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Ventilation Solutions for a Healthy Indoor Environment

Key Points
  • Poor indoor air quality can lead to costly health issues and reduce productivity.
  • A well-designed, properly maintained ventilation system can help improve indoor environments.
  • Optimizing indoor air quality requires monitoring and a commitment to continuous improvement.

MaintenanceIndoor air pollution is nothing to sneeze at. Health issues resulting from poor indoor air quality cost billions of dollars each year and reduce productivity. By focusing on ventilation system maintenance and design strategies that improve indoor air quality, you'll save money and create a healthier, more productive indoor environment.

Indoor air quality, health and productivity

Indoor air pollution is caused by the build-up of contaminants coming primarily from inside the building. Common sources of indoor air pollution include biological organisms, building materials and furnishings, cleaning agents, copy machines and pesticides.

These pollutants can contribute to building-related illnesses that have clearly identifiable causes, such as Legionnaires' disease. Ventilation systems that are poorly maintained can contribute to Sick Building Syndrome, which produces physical symptoms without clearly identifiable causes. Common symptoms include eye, nose and throat irritation.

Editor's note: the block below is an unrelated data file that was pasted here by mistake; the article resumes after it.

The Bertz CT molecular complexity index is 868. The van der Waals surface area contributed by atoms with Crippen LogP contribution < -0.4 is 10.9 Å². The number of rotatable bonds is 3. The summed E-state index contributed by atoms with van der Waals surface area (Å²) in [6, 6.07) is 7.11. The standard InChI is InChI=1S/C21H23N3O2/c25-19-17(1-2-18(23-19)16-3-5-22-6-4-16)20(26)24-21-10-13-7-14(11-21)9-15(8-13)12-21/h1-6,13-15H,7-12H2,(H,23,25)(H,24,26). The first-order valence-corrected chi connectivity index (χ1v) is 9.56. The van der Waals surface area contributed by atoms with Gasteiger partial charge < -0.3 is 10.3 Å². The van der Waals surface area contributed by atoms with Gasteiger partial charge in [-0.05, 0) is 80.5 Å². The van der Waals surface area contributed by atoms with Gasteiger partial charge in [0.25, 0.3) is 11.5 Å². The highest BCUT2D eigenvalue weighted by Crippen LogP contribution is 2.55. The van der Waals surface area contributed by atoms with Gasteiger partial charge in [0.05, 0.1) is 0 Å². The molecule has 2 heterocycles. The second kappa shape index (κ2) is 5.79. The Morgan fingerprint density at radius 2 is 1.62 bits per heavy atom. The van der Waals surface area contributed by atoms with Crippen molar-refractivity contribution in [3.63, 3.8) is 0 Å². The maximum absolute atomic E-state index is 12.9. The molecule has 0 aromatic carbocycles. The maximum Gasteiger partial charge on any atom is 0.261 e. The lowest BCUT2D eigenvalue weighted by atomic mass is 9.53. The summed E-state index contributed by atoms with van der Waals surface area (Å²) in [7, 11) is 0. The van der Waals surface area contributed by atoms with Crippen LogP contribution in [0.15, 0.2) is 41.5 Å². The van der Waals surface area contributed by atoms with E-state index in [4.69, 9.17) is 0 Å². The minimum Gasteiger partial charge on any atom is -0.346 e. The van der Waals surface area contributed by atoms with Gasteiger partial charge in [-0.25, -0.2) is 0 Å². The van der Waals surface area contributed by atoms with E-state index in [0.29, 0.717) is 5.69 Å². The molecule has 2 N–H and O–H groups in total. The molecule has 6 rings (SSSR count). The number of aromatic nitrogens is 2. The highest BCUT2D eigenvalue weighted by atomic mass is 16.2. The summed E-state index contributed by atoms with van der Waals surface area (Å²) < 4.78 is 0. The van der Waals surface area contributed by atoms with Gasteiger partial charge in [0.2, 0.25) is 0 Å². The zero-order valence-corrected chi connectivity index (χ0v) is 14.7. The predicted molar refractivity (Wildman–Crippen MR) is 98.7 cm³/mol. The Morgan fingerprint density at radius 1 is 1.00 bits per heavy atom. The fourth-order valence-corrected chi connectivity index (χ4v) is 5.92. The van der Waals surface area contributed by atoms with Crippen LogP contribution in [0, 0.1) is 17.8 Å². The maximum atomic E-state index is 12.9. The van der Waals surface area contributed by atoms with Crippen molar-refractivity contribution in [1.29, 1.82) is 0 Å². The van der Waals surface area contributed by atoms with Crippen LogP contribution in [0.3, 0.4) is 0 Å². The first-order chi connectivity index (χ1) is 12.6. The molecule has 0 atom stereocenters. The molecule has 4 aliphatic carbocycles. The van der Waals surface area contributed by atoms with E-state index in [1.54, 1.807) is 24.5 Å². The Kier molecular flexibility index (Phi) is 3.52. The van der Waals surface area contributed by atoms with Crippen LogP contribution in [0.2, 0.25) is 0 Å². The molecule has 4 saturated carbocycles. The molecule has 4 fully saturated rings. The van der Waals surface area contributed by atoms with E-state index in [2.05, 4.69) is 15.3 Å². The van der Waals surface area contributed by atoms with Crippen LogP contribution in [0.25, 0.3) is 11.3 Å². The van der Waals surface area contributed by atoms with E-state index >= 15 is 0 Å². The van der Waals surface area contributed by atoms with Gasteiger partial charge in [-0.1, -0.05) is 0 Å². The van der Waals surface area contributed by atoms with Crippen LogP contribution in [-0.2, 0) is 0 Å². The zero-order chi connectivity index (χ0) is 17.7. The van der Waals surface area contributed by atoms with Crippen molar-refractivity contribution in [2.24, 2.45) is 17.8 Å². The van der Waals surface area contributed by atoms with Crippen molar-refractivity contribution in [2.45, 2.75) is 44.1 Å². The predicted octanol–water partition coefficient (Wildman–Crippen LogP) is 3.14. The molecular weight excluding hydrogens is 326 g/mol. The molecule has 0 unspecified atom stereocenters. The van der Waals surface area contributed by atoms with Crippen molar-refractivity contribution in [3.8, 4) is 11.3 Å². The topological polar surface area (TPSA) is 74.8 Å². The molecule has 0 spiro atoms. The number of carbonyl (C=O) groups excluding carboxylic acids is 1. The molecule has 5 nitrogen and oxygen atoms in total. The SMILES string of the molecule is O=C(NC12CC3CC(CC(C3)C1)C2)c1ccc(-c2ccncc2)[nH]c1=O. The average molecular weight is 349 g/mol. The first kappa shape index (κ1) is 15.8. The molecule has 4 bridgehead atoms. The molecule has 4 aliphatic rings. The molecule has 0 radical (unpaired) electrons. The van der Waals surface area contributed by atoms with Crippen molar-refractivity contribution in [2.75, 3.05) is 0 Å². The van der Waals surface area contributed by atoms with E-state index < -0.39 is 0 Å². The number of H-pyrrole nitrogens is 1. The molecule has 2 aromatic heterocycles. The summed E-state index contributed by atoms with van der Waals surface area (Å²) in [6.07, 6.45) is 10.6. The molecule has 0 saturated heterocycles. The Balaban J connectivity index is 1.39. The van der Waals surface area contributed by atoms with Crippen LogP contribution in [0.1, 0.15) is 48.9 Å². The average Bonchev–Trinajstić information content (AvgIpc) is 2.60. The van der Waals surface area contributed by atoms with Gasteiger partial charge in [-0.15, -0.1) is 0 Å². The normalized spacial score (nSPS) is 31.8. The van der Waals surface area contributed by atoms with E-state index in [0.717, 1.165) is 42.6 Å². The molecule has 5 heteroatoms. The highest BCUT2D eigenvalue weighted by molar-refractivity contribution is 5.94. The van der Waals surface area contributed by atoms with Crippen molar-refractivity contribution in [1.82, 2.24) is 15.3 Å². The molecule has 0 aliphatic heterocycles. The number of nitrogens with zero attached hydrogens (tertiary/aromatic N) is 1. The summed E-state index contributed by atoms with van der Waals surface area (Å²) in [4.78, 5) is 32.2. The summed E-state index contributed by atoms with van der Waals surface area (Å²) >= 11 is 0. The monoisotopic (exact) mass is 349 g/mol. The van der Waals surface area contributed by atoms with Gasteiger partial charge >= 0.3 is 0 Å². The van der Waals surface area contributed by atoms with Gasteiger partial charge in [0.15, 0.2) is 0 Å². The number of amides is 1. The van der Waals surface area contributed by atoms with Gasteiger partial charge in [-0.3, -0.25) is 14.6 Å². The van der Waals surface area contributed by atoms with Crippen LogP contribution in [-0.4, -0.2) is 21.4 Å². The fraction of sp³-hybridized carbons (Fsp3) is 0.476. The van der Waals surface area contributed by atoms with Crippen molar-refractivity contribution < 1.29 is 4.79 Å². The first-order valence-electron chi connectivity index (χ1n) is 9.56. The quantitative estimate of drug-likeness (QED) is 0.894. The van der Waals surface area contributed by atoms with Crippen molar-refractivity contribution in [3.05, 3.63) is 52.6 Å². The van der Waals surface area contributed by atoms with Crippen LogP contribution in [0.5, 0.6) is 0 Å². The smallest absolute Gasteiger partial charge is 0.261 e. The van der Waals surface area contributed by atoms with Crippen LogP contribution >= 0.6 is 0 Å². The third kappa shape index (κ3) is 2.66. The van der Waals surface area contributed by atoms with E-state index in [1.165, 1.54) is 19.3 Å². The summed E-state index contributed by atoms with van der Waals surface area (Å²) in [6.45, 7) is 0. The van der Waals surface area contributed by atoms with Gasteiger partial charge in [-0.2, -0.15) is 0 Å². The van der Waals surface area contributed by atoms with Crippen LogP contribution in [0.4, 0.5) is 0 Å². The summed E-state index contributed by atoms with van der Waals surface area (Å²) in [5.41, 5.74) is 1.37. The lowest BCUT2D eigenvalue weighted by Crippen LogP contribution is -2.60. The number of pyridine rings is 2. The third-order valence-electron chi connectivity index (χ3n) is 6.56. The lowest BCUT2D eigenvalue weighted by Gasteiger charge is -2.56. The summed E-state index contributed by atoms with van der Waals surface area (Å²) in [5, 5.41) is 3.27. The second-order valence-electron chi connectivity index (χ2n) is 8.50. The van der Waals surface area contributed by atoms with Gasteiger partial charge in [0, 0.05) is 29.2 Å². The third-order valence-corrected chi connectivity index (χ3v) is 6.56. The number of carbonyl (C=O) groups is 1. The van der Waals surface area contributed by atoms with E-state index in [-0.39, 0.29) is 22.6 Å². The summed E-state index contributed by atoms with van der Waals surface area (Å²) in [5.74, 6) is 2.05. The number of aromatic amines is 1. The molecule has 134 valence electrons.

These disorders lead to increased employee sick days and reduced work efficiency. The World Health Organization estimates that 30 percent of new or remodeled buildings have unusually high rates of health complaints. The National Institute for Occupational Safety and Health identifies poor ventilation as an important contributing factor in many sick building cases.

Ventilation system problems and solutions

When the ventilation system isn't working right, indoor air quality can deteriorate. Increasing the amount of outdoor air is a common fix, but a number of system design and operational issues can affect the indoor environment.

  • Variable airflow. Designs specifying HVAC system operation at reduced or interrupted flow in response to space conditioning needs may impair contaminant removal. Define minimum ventilation rates by air cleanliness and distribution, as well as temperature and humidity.
  • Vent placement. Air supply vents located near sources of pollution—such as exhaust vents, heavy traffic areas and trash dumpsters—provide a pathway for contaminants. Carefully evaluate the location of all air supply vents.
  • Air distribution. Ensure that registers are not blocked by furniture or equipment and that partitions or other barriers are positioned so they do not restrict airflow. Locate air supply and return air vents at a reasonable distance to ensure balanced air distribution.
  • Scheduling. Ventilation system scheduling is critical to maintaining good indoor air quality. Schedule ventilation operation based on occupancy levels or operating hours. Demand-controlled ventilation using CO2 or VOC sensors can optimize indoor air quality and save energy. Consider monitoring outdoor air quality as required by green building codes.

Pay close attention to these issues. It will help you quickly spot potential sources of indoor air pollution and take steps to eliminate them.

Keep it fresh

    Optimizing indoor air quality requires ongoing monitoring and a commitment to continuous improvement. Record keeping is also important. See Building Air Quality from the Centers for Disease Control for more information on identifying, solving and preventing indoor air quality problems. 

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